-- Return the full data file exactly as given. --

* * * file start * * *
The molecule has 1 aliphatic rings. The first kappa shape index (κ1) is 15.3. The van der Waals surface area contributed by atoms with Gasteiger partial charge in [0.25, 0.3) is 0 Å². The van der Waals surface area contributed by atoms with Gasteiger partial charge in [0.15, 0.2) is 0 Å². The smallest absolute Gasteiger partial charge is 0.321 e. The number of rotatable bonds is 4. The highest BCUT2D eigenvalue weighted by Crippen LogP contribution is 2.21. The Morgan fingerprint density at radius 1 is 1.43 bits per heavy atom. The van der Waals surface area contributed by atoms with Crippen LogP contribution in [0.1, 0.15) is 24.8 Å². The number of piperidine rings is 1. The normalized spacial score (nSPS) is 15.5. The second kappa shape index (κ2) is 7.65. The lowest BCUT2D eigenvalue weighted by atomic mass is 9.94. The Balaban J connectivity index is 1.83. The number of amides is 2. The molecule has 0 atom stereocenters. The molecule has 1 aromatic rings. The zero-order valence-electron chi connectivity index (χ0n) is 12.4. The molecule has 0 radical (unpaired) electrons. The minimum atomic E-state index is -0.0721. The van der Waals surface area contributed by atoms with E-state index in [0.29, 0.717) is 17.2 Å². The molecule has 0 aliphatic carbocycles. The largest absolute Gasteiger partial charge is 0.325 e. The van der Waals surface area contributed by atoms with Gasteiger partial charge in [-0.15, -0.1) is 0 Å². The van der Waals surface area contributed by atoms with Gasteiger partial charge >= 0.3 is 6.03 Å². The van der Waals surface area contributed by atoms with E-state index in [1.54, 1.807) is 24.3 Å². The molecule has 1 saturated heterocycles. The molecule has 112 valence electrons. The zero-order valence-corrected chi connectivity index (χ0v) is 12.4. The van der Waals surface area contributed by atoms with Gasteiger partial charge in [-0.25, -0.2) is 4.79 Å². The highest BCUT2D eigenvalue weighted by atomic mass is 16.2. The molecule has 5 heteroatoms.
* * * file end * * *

The molecule has 1 aliphatic rings. The first kappa shape index (κ1) is 15.3. The van der Waals surface area contributed by atoms with Gasteiger partial charge in [0.25, 0.3) is 0 Å². The van der Waals surface area contributed by atoms with Gasteiger partial charge in [0.15, 0.2) is 0 Å². The smallest absolute Gasteiger partial charge is 0.321 e. The number of rotatable bonds is 4. The highest BCUT2D eigenvalue weighted by Crippen LogP contribution is 2.21. The Morgan fingerprint density at radius 1 is 1.43 bits per heavy atom. The van der Waals surface area contributed by atoms with Crippen LogP contribution in [0.1, 0.15) is 24.8 Å². The number of piperidine rings is 1. The normalized spacial score (nSPS) is 15.5. The second kappa shape index (κ2) is 7.65. The lowest BCUT2D eigenvalue weighted by atomic mass is 9.94. The Balaban J connectivity index is 1.83. The number of amides is 2. The molecule has 0 atom stereocenters. The molecule has 1 aromatic rings. The zero-order valence-electron chi connectivity index (χ0n) is 12.4. The molecule has 0 radical (unpaired) electrons. The minimum atomic E-state index is -0.0721. The van der Waals surface area contributed by atoms with E-state index in [0.29, 0.717) is 17.2 Å². The molecule has 0 aliphatic carbocycles. The largest absolute Gasteiger partial charge is 0.325 e. The van der Waals surface area contributed by atoms with Gasteiger partial charge in [-0.15, -0.1) is 0 Å². The van der Waals surface area contributed by atoms with Gasteiger partial charge >= 0.3 is 6.03 Å². The van der Waals surface area contributed by atoms with E-state index in [1.54, 1.807) is 24.3 Å². The molecule has 1 saturated heterocycles. The molecule has 112 valence electrons. The zero-order valence-corrected chi connectivity index (χ0v) is 12.4. The van der Waals surface area contributed by atoms with Gasteiger partial charge in [-0.25, -0.2) is 4.79 Å². The highest BCUT2D eigenvalue weighted by atomic mass is 16.2. The molecule has 5 heteroatoms.